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English>>Life & Culture

Mahjong's magic casts a growing spell

By  Wang Huazhong  (China Daily)

10:00, October 31, 2012

The tiles and scoring rules used in mahjong may differ slightly, depending on regional variations, but the game is essentially the same in all versions. (China Daily /Ran Wen )

After spending most of his life working as a security guard at a State-owned factory, Liang Jianguo took on a role he never imagined.

"I never thought we would host the World Mahjong Championships or that I would travel overseas as a referee," he said.

Liang was head referee at the third World Mahjong Championships in Qianjiang, Chongqing municipality.

Saturday saw a convoy of police cars shepherding 13 buses carrying the 12 referees, including Liang, and 186 players from 13 countries to local government buildings for the championship's opening ceremony.

The 84 overseas players demonstrated their skill and exchanged strategy during the championships that also drew 102 domestic competitors.

According to World Mahjong Organization officials, a "steadily growing" number of people outside Asia are also playing the game, and mahjong associations have been organizing national- and continental-level tournaments and championships since the 1990s.

"As a healthy, scientific, friendly mind game, Mahjong will become more popular and gain wider significance," said Yu Guangyuan, the WMO chairman and a former vice-president of the Chinese Academy of Social Sciences, in his opening address.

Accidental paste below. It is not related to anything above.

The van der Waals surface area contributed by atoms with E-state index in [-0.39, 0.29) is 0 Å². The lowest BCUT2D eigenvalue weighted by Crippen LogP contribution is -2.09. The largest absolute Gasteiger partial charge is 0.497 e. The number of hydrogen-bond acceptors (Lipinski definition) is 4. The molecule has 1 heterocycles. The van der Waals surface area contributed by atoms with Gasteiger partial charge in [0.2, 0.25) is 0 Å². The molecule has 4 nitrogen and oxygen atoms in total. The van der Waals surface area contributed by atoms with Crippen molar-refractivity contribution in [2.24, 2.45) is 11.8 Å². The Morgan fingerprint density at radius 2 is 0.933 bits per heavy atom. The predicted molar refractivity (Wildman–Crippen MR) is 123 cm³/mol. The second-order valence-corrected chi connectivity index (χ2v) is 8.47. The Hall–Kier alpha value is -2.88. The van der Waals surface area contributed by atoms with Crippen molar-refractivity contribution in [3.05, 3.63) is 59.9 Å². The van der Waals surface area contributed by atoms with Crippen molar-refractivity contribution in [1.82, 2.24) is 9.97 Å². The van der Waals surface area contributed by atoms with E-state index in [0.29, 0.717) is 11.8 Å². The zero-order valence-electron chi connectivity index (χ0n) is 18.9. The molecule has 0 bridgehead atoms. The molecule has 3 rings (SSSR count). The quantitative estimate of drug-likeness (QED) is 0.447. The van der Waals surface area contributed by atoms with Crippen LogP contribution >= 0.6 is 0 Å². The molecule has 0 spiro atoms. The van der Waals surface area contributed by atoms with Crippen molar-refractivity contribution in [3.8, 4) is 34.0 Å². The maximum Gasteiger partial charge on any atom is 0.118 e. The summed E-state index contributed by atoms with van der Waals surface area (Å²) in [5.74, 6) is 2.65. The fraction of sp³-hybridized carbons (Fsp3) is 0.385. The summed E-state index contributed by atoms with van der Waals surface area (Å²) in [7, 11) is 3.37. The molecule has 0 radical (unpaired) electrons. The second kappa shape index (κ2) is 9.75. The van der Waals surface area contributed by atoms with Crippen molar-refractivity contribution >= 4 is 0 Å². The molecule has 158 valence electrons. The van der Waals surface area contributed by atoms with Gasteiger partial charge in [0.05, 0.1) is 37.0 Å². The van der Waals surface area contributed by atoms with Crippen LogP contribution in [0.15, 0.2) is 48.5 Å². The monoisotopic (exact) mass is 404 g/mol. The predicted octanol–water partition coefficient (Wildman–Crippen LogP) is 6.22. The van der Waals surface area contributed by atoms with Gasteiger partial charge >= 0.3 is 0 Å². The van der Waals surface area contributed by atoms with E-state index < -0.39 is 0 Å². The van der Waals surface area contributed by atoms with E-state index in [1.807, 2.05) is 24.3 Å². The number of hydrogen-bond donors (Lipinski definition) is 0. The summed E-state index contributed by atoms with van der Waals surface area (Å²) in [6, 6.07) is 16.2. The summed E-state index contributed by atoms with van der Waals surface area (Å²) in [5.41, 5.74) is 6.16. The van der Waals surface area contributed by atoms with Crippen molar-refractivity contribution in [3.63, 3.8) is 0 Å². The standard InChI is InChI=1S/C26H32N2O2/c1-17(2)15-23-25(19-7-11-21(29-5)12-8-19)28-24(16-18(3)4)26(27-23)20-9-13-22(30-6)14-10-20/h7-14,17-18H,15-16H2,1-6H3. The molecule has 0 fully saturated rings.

Mahjong has a checkered history in China. Some sources claim the game was devised thousands of years ago by the sage Confucius, while others date its beginnings to the 1880s and 90s. Either way, the game - in which players attempt to collect suits of tiles, similar to Western card games such as bridge or rummy - provokes strong reactions. While devotees praise it as an intellectual pursuit, opponents vilify it as the basest form of gambling.

The perception of a game for unruly gamblers resulted in mahjong being outlawed when the People's Republic of China was founded in 1949, and it wasn't until the 1980s that it was played openly again. Even now, many view the game with suspicion and enthusiasts are sometimes embarrassed to admit their passion for fear of appearing anti-social.

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